- What barriers still exist?
We think there are still many opportunities to leverage our expertise in financial services and healthcare delivery to develop innovative products to provide nuanced, mixed financing models, which support our clients across the continuum of care. For example, we have been piloting a new cancer insurance product to assist women who we have been diagnosed with breast or cervical cancer to access appropriate, high quality treatment. We are also exploring options to provide loans for women to purchase individual health services at our clinics, such as sonograms and dental fillings. We believe that these innovations are only the tip of the iceberg and that through experimenting with a mix of insurance, subscription plans, loans, and savings paired with direct delivery of healthcare services and strong referral networks, we could provide holistic solutions to low-income clients to ensure that they are able to access appropriate, affordable care across the continuum of care in a way that has not truly been accomplished before.
- What, in your opinion, is the single most important factor in breaking down these barriers?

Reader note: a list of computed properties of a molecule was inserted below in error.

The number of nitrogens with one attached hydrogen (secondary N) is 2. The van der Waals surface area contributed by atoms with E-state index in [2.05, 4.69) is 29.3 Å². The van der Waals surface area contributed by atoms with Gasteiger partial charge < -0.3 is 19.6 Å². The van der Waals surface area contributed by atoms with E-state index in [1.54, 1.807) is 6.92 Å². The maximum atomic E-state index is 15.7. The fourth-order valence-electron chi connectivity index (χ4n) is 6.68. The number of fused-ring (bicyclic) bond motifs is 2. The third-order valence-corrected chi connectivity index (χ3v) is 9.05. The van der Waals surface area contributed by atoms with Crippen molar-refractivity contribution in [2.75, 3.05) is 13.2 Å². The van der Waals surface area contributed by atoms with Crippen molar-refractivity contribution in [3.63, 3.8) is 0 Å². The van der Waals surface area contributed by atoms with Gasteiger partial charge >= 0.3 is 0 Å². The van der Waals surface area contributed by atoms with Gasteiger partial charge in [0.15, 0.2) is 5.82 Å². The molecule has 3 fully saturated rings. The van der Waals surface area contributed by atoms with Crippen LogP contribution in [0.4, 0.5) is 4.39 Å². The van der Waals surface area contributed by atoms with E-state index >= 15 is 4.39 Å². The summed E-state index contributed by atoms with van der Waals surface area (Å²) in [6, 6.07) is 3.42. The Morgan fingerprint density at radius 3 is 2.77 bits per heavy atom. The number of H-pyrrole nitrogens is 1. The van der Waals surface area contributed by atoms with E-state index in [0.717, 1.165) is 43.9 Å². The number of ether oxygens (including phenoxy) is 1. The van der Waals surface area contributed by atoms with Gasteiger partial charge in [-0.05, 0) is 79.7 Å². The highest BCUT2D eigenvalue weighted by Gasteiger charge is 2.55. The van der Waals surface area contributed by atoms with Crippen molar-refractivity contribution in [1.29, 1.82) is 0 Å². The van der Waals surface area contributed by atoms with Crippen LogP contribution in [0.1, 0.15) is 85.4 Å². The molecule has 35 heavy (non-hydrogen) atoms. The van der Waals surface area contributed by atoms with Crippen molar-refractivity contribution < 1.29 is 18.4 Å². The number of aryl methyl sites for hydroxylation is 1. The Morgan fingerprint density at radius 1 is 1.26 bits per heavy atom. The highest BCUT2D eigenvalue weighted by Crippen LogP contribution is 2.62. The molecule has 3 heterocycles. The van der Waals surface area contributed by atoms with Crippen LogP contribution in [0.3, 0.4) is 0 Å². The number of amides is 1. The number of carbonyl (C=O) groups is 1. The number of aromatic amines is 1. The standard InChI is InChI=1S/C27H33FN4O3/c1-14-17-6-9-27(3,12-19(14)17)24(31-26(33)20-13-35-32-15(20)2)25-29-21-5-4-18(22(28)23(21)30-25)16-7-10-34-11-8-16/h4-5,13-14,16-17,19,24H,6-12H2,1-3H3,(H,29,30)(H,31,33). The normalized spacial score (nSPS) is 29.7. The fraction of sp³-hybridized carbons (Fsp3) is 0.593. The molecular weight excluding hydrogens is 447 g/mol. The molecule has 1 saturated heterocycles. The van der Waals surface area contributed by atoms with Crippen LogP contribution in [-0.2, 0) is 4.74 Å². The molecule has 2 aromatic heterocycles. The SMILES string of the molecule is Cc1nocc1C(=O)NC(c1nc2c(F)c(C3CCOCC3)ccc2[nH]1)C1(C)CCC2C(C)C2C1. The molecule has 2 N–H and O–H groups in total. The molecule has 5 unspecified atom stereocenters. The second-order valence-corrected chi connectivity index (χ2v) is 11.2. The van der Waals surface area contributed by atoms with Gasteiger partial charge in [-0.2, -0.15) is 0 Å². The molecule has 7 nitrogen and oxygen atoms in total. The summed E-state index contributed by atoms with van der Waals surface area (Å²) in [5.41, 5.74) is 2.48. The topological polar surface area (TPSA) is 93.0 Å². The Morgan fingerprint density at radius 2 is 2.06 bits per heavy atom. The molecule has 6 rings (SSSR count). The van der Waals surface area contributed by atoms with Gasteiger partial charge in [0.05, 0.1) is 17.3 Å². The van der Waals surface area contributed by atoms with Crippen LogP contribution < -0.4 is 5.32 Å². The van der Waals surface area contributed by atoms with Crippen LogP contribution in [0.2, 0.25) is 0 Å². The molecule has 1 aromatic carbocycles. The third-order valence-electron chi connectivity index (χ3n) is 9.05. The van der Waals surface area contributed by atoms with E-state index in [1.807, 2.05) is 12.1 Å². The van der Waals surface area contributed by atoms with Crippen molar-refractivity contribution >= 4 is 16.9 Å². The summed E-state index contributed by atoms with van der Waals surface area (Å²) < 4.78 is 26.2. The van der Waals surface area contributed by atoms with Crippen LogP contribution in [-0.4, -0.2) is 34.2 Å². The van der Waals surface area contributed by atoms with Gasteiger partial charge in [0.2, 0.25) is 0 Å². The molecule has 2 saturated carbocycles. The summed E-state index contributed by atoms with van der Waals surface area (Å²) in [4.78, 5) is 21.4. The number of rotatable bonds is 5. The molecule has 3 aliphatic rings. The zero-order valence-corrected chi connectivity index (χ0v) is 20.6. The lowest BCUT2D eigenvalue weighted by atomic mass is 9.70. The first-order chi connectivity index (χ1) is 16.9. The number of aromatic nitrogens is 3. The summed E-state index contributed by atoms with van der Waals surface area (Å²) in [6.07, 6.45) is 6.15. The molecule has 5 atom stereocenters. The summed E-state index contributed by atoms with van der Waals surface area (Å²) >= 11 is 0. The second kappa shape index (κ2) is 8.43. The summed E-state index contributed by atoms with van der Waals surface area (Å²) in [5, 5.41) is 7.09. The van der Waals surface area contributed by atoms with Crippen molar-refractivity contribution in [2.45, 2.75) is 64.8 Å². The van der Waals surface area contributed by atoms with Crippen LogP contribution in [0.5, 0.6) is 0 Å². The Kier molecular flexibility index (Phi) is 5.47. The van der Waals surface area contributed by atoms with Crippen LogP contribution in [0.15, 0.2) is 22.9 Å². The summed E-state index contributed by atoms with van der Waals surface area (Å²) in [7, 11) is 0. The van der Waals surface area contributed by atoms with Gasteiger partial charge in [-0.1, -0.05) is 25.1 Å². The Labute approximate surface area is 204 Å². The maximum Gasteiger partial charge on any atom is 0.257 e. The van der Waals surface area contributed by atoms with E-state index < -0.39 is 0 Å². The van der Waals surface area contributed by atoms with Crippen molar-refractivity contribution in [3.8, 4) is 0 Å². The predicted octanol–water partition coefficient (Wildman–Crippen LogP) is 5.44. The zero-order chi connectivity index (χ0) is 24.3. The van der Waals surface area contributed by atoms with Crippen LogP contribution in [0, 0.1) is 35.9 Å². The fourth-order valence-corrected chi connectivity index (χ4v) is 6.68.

Smart risk-taking. We are not a small start-up, so at times it can be difficult to innovate, especially in fields that are not wholly understood or tested by the industry. It is our responsibility though, as an organization that has a growing amount of experience in this area, to continue seeking new approaches to breaking down these barriers for our clients.
- What do you think are the factors that have allowed you to successfully develop your services? In other words, why now?
A strong organization-wide commitment to our mission, the international urgency of tackling chronic disease and enough experience under our belt have all been pivotal to our tackling some of the most challenging issues in global healthcare today.